The project developed as a result of a series of workshops on spatial awareness intended for children with autism spectrum. A truly stimulating experience which established the beginnings of the thematic research for this graduation project.
The approach to learning trough the act of playing and trough simple geometries, which has been presented to us during our experience, laid the foundations of our ideas. So was born the idea to create an architecture of exploration aspiring to provoke a learning trough the experience.
The project explores the possibilities offered to the play by three elementary forms – the square, the circle and the triangle. From a reduction to these primary forms, a language is established. This language is telescoped in three scales: the small scale which is the one of the manual manipulation by the child, the medium scale which involves the body in movement and the large scale: that of the imagination which includes the whole playground.
The medium scale is approached trough follies proposing different experiences. The association of the simple geometry of the follies with certain archetypes of the architecture leads to a phenomenon of iteration, composing a long series of possibilities.
The large scale, which aims to be the amnion of these pavilions, is inspired by folly parks and rewrites them in a much smaller scale and in a more contrasted way thanks to the diversity of the proposed experiences. Like the follies, which can vary ceaselessly, the scale of the plain can be composed in various ways. The proposed possibilities present four different natures of composition, each of them offering an adventure of its own but also an adventure within the space that they invest.
And finally, the small scale, represented by the construction units, spreads on the whole surface of the playground. This time the three elementary forms are divided in two and propose uncountable possibilities of assembly on the scale of the hand of the child. They allow the kid to build its own world.
In this circle isolated from time and space, the child is writing, by the movement and the experience, its relationship with the world.
This research represents a study case because it does not propose a final project but a multitude of possibilities in all the different scales.
What defined the articulation of the project through both the drawings and model?
The project seeks to offer different paths and it is the drawing process that has allowed us to evolve and multiply these paths, creating innumerable variations. It is through the model that we have come to really explore the spaces and to define the heights, the passages and the openings.
What inspired the language of representation of the project?
The return to the primary forms, which is a fundamental principle of this project, is defined in the choice of the very simple representation. The plan here takes all the graphic qualities by its sobriety and its very direct language.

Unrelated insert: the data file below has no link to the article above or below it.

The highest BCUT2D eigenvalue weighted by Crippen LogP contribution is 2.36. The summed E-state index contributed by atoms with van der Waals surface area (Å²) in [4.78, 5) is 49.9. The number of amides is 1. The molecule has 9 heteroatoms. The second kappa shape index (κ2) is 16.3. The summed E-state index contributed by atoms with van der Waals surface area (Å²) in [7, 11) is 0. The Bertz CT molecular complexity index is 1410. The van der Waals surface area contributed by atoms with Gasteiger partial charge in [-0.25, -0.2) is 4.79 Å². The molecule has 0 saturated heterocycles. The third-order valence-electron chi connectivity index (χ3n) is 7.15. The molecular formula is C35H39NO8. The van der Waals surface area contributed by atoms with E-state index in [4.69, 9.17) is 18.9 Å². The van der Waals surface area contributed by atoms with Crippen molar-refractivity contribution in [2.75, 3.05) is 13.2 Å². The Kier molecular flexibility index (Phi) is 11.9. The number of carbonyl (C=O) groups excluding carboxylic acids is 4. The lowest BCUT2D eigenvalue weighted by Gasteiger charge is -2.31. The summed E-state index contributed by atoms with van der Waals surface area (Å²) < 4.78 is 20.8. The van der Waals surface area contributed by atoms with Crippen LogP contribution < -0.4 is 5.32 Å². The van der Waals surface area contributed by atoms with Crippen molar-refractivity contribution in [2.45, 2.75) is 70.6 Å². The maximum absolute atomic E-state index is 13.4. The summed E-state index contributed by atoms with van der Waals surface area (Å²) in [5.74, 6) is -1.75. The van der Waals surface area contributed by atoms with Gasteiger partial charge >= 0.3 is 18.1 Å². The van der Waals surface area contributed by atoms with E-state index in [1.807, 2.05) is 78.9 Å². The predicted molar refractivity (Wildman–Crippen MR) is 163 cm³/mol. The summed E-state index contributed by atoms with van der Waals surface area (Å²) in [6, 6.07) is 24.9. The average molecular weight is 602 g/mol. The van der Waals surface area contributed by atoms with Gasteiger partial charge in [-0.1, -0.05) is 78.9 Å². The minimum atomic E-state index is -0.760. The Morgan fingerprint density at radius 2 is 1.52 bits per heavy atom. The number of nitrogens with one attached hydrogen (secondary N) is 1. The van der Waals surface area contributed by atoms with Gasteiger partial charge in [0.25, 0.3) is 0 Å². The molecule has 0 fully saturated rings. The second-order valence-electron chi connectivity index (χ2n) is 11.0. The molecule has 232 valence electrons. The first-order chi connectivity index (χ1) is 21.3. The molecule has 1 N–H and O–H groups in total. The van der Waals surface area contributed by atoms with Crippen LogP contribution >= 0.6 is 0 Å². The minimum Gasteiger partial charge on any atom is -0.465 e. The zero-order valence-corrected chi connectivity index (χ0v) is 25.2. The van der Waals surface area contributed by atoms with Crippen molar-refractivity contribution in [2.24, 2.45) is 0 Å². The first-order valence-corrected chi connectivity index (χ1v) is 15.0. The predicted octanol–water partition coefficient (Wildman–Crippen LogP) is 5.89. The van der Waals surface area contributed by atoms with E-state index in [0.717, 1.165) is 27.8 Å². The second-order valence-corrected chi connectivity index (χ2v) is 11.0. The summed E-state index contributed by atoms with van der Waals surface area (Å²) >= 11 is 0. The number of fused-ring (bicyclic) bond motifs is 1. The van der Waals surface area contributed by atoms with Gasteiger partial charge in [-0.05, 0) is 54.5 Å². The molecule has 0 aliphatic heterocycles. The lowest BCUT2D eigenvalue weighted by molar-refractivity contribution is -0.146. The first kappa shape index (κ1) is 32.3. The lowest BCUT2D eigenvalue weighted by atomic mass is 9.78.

For example, we did not want to work on perspective views that show children playing in the playground because that would already suggest a possible situation. The project aspires to give free rein to the imagination of the child, it’s up to him to decide how to appropriate the proposed spaces and the possibilities of kid’s imagination are limitless. The discovery of the space of this playground is not fixed, controlled or defined since it will be specific to each child.
What is your take on the plan and axonometric projection? How important are they as representational tools?
We considered the plan as the primary tool of project representation and as for the axonometric projection it allowed us to give an idea of the volumes without necessarily exposing any colours, materiality or situations. For our project these tools, and especially the plan, became the most representative way to transmit an idea.
What is your take on the medium of the drawing? What role did this play in the development of the project?
The drawing is the beginning of architecture. It was very important for us to firstly draw by hand to really explore all the possibilities and variations of the forms and then to proceed to the digital drawings and 3Ds.
Why the lack of colour?
The project explores the possibilities offered to the game by the three elementary forms – the square, the circle and the triangle. We chose not to use colours in the representation in order to not disturb the reading of the form and to enhance the abstraction.
How and to what extent has this experience and project influenced how you operate as architects?
This project does not only represent a form research but by considering the child as the future builder of the world the project aspires social and political subjects. In my future work I would like to be able to invest this kind of subjects and transmit them through form and architecture.
What are you working on now?
Right now I’m working on another educational project. The aim is to introduce young children to the urban planning and architecture of their hometown. And meanwhile I’m a looking for an open position in an architectural studio.
Are you interested in developing this line of research further?
Yes, we would really like to develop this project further, but the opportunity has not presented itself yet. Unfortunately there are not many companies or architecture competitions that lean towards the act of playing and the childhood world.